The symptoms of Parkinson's disease can be subtle and often ignored, according to the wife of a Warrnambool man who was diagnosed eight years ago.
Judy Lilley said she was perplexed when she noticed her husband Noel would only swing one arm while on their daily walks.
"When we were walking one arm would stay still and I would say 'swing both arms'," Mrs Lilley said on Sunday.
Mr Lilley now has limited mobility and is unable to do some of the things he used to love doing like mowing the lawn and gardening.
"I can't do what I used to be able to do," Mr Lilley added, saying the symptoms of the disease were frustrating at times.
The two took part in the annual Warrnambool Parkinson's Support Group walk on Sunday for the first time.
Mrs Lilley said it was incredibly important to raise money for research on the disease, which affects everyone in different ways.
"Everyone has different symptoms and some people don't even know they have it," she said.
Cobden's Ian Scott was officially diagnosed with Parkinson's disease at age 46 but he thinks he may have had it for a few years prior to that.
"I was officially diagnosed in November 2006 but I can remember back in 2001 picking something up and my hand shook," he said.
Mr Scott continued working at the cheese factory in Simpson for eight years after his diagnosis.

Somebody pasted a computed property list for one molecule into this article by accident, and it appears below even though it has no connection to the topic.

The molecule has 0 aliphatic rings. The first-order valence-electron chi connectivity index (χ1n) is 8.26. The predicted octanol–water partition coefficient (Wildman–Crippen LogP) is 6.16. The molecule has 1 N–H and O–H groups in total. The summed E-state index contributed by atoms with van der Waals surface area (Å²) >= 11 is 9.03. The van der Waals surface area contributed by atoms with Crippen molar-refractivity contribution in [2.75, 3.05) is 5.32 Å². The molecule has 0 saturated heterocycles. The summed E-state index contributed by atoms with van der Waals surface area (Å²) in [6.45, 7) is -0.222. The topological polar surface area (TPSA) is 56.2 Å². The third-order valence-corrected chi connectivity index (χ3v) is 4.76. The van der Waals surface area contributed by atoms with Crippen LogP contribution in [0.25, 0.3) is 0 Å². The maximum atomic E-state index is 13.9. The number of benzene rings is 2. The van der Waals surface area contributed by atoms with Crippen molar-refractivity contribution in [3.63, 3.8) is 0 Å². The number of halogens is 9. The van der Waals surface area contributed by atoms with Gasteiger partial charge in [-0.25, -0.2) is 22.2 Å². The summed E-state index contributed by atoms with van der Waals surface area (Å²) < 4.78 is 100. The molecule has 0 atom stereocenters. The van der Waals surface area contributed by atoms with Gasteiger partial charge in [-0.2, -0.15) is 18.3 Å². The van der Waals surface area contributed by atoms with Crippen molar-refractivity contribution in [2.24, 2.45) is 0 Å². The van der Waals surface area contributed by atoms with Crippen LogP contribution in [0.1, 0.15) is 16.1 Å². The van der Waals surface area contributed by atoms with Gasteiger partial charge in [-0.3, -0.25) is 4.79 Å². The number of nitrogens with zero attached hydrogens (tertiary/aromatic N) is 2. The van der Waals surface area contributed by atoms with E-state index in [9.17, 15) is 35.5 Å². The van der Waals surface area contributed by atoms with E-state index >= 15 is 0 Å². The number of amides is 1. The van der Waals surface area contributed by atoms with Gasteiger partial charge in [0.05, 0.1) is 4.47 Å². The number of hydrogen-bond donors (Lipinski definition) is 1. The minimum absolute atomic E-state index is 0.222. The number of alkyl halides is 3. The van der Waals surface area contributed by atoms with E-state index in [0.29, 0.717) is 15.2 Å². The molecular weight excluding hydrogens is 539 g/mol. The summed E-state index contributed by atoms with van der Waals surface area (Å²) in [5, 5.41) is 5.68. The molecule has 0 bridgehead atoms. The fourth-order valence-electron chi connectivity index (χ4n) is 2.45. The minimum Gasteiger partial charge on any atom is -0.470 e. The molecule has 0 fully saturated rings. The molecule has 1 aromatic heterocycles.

However, he stepped down as a foreman and took up a role as gardener because he said his problem solving skills were affected.
Mr Scott said he finds at times when he is walking his feet will freeze and he said the disease had affected his short-term memory.
"I can still do most things - I can still go fishing - it just takes me longer," he said.
Mr Scott said it was extremely important to raise funds for research.
"Without the research, we will never find a cure," he said.
Mr Scott and the Lilley family joined hundreds of people who took part in the Parkinson's walk on Sunday.
The annual event aims to raise awareness and funds for Parkinson's disease.
Andrew Suggett, president of the local support group, said he'd seen an increase in young people diagnosed with the disease.
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